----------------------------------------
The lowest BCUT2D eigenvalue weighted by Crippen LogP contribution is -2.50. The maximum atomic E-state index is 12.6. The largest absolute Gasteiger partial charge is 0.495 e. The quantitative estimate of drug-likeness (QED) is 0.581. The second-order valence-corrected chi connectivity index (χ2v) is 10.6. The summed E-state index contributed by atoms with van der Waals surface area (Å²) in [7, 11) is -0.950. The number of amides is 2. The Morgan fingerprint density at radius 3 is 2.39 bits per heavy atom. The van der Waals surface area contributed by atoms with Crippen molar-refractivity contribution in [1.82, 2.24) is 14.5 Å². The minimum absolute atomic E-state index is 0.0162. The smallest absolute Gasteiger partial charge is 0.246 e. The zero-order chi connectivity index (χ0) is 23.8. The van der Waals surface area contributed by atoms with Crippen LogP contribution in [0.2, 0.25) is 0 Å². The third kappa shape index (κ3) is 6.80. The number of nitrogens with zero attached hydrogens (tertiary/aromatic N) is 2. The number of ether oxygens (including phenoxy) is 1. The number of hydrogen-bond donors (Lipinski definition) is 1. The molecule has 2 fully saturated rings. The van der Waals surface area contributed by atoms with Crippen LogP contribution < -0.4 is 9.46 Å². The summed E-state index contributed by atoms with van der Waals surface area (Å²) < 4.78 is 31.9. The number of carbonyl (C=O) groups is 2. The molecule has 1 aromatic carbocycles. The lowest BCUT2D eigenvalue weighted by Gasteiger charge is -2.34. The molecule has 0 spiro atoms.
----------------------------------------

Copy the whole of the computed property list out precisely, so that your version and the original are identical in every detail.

The lowest BCUT2D eigenvalue weighted by Crippen LogP contribution is -2.50. The maximum atomic E-state index is 12.6. The largest absolute Gasteiger partial charge is 0.495 e. The quantitative estimate of drug-likeness (QED) is 0.581. The second-order valence-corrected chi connectivity index (χ2v) is 10.6. The summed E-state index contributed by atoms with van der Waals surface area (Å²) in [7, 11) is -0.950. The number of amides is 2. The Morgan fingerprint density at radius 3 is 2.39 bits per heavy atom. The van der Waals surface area contributed by atoms with Crippen molar-refractivity contribution in [1.82, 2.24) is 14.5 Å². The minimum absolute atomic E-state index is 0.0162. The smallest absolute Gasteiger partial charge is 0.246 e. The zero-order chi connectivity index (χ0) is 23.8. The van der Waals surface area contributed by atoms with Crippen LogP contribution in [0.2, 0.25) is 0 Å². The third kappa shape index (κ3) is 6.80. The number of nitrogens with zero attached hydrogens (tertiary/aromatic N) is 2. The number of ether oxygens (including phenoxy) is 1. The number of hydrogen-bond donors (Lipinski definition) is 1. The molecule has 2 fully saturated rings. The van der Waals surface area contributed by atoms with Crippen LogP contribution < -0.4 is 9.46 Å². The summed E-state index contributed by atoms with van der Waals surface area (Å²) < 4.78 is 31.9. The number of carbonyl (C=O) groups is 2. The molecule has 1 aromatic carbocycles. The lowest BCUT2D eigenvalue weighted by Gasteiger charge is -2.34. The molecule has 0 spiro atoms.